The Sentinels Lied About All Them Space Wars (The Last War in Albion Part 29: Alan Moore’s First Future Shocks)
This is the fifth of ten parts of Chapter Five of The Last War in Albion, covering Alan Moore’s work on Future Shocks for 2000 AD from 1980 to 1983. An ebook omnibus of all ten parts, sans images, is available in ebook form from Amazon, Amazon UK, and Smashwords for $2.99. If you enjoy the project, please consider buying a copy of the omnibus to help ensure its continuation
Most of the comics discussed in this chapter are collected in The Complete Alan Moore Future Shocks.
Most of the comics discussed in this chapter are collected in The Complete Alan Moore Future Shocks.
PREVIOUSLY IN THE LAST WAR IN ALBION: Alan Moore’s first few short stories for 2000 AD focused mainly on robots, but gave him his first opportunity to work with Dave Gibbons…
You’re saying the Sentinels lied about all them space wars? Well what have they been doin’ all these years? – Alan Moore, Top Ten #12
|Figure 218: Dave Gibbons manages to work the|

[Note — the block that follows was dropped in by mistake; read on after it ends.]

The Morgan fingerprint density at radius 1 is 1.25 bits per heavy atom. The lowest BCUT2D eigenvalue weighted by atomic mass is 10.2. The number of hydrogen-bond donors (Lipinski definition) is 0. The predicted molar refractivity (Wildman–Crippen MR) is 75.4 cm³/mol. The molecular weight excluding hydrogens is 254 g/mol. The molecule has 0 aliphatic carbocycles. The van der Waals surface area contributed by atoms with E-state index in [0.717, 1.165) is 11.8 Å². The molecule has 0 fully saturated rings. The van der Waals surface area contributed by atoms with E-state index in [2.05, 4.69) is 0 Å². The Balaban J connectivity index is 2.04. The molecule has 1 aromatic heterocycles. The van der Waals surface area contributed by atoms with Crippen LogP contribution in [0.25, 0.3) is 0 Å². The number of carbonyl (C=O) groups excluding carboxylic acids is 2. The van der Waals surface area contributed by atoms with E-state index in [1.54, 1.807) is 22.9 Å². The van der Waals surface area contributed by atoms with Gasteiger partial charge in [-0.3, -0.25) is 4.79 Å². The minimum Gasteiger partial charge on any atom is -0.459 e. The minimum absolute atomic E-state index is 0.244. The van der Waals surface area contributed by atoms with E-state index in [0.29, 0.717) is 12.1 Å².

Saturnian Singing Orchids into the page with
entertaining frequency. (“The Dating Game,”
written by Alan Moore, art by Dave Gibbons,
2000 AD #176, 1980. Click to enlarge.)
These strips culminate in “The Wild Frontier,” a story that demonstrates straightforwardly how Gibbons’s art style lends itself to Moore’s style of comedy. Moore describes the strip as “one of those stupid things you do when you hear that Dave Gibbons will be drawing a job.” “The Wild Frontier” is a two-page bit of larking about on the premise of a space-western, complete with jokes about “the octobanndits led by that cephalopod sidewinder… Billy the Squid!” and the Clone Ranger, a vast stampede of identical masked men with their catchphrase of “Hiyoo, Chromium! Hawaay!” All of this is depicted by Gibbons in comically ludicrous detail that not only emphasizes the ridiculousness of the concept but wallows in its glorious excess, encouraging readers to dwell on panels to catch all of the sight gags Gibbons has managed to cram in. But even as early as “The Dating Game” Gibbons was showing his propensity for detail, making sure to put the bouquet of Saturnian Singing Orchids that the computer gives Myron in as many panels as possible (and allowing Moore to create more deliciously awful plant rhymes such as “Who cares if the greenfly bite? / I’ve got you to hold me tight. / You’re my man, I don’t mean maybe… / You’re my fertilizer baby.”) and, of course, depicting the sublime lunacy of Myron’s homicidal toothbrush.